Financial Technologies (India) Ltd. slumped by its trading limit in Mumbai after Chairman Jignesh Shah was arrested by the police as part of an investigation into the biggest payment default in India’s commodity market.
The shares fell 5 percent to 276.30 rupees, the lowest close since Feb. 13. Multi Commodity Exchange of India Ltd., in which Financial Technologies owns 26 percent stake, declined 6.7 percent to 497.15 rupees, the lowest close since April 1.
Shah, 47, was arrested for “custodial interrogation” to learn more about the payment default, Mumbai Police Additional Commissioner Raj Vardhan Sinha said yesterday. A Mumbai court ordered a seven-day police custody for Shah today, Bloomberg TV India reported citing a court order. The arrest may delay Financial Technologies’ plan to divest its stake in MCX, according to K.R. Choksey Shares & Securities Pvt.
“If Shah is granted bail, the situation may not get adverse,” Deven Choksey, managing director of the Mumbai-based brokerage, said by phone. “If he is denied bail and is sent to judicial custody, then the sale can probably take longer.”
Financial Technologies got nine bids for its stake in MCX, it said April 12. An audit report by PricewaterhouseCoopers LLP on MCX, which said some deals with Financial Technologies appeared to benefit the latter, has stalled the sale process, according to Choksey. “The crux now lies in resolving queries that PWC has raised,” he said.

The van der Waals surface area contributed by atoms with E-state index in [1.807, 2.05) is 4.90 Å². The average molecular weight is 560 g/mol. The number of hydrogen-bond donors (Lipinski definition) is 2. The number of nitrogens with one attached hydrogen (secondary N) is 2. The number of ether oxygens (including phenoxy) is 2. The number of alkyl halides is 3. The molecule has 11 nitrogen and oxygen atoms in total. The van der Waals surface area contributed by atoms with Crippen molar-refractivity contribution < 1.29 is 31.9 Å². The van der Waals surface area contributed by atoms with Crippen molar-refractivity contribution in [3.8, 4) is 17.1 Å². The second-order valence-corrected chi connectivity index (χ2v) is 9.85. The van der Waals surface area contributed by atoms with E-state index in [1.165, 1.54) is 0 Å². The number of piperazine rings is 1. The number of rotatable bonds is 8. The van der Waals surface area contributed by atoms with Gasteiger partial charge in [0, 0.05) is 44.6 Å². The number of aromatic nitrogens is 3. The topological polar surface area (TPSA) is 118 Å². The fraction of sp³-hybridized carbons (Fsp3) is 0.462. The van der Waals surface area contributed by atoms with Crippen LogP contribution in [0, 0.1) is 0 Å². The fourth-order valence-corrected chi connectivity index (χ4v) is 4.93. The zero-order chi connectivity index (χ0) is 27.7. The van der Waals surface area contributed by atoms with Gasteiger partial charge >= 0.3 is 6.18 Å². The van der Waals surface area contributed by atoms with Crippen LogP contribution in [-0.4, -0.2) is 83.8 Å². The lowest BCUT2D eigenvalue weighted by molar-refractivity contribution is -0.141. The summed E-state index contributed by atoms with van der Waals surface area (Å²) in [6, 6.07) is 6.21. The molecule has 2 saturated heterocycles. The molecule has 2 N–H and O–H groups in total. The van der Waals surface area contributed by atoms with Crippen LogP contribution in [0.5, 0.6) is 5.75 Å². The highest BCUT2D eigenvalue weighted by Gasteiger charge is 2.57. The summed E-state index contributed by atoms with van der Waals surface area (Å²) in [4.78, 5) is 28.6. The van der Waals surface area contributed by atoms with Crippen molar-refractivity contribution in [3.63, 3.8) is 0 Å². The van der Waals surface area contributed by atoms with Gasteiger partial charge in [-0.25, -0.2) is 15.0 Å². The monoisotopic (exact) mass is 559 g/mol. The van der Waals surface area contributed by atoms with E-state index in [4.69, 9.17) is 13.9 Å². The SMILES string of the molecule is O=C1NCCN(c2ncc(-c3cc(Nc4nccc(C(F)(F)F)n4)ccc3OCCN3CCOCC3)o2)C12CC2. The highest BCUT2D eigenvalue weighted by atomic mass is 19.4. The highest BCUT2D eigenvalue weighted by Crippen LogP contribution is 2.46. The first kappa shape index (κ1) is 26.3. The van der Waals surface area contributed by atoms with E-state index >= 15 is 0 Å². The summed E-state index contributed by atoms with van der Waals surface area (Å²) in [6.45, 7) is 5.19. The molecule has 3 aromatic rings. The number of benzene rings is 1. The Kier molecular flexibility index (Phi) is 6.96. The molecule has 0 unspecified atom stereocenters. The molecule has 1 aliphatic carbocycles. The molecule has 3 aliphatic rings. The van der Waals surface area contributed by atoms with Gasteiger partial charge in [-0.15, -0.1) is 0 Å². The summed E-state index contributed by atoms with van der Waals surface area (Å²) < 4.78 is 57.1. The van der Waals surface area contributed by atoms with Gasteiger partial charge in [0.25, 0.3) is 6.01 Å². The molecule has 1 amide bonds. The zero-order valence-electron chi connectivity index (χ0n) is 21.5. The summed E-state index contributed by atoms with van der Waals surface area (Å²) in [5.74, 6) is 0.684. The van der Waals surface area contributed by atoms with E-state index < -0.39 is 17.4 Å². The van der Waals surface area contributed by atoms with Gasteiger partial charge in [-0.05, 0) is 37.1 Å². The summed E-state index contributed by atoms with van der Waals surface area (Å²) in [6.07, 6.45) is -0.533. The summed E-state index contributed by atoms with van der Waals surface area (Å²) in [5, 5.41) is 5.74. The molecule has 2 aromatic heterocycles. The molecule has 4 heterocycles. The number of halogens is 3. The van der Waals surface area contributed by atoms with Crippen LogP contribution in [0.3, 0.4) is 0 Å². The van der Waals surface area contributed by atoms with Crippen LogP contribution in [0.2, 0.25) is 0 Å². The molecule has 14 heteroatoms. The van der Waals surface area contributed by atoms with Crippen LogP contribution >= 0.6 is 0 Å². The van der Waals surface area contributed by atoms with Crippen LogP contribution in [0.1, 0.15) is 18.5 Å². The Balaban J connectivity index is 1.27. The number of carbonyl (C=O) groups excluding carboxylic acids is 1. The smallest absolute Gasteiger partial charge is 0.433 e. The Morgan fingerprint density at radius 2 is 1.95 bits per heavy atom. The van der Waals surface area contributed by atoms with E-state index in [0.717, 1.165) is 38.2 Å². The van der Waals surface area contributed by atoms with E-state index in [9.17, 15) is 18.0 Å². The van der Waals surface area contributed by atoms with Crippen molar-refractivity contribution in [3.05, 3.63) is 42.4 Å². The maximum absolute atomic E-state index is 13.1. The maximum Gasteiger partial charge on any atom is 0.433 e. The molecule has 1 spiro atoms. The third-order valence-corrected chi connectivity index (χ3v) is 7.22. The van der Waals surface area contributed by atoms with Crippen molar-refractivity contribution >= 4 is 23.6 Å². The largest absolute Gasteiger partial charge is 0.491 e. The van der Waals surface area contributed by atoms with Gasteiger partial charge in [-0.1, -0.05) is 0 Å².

Financial Technologies will also need to review its sale plans after the market regulator this week capped the maximum shareholding of a financial institution or a bourse at 15 percent in a commodity exchange and that of an individual or a company at 5 percent. Exchanges including MCX have until June 23 to comply with the new rules.
The National Spot Exchange Ltd., which Shah founded, was ordered by the government in July to halt trading, and it is the subject of the probe. NSEL failed to settle about 56 billion rupees ($935 million) in dues to investors, according to the commodity market regulator.
“The arrest was long overdue,” Arun Dalmia, secretary of NSEL Investors Forum, said yesterday. “Now, the process of recovering the money will definitely speed up.” The group was formed by investors who lost money when the exchange defaulted.
The now-defunct NSEL broke rules by permitting the sale of goods traders didn’t keep in its warehouses, according to regulators. The turmoil began with the government seeking details on NSEL’s settlement cycle on July 14, and deepened with the suspension of most contracts on the NSEL on July 31.
The Forward Markets Commission, the commodity regulator, in December declared Shah and former MCX Managing Directors Joseph Massey and Shreekant Javalgekar as ineligible to hold any post in the bourse. While MCX held no stake in NSEL, it was controlled by Financial Technologies, which also owns exchanges in Bahrain, Botswana and Dubai. Javalgekar was also arrested yesterday.
Police probing the crisis at NSEL seized properties and shares worth $487 million from exchange officials and defaulters in December, which may be used to clear dues to investors. The investors have so far only received about 5 percent of the 56 billion rupees, said Dalmia of the NSEL Investors Forum.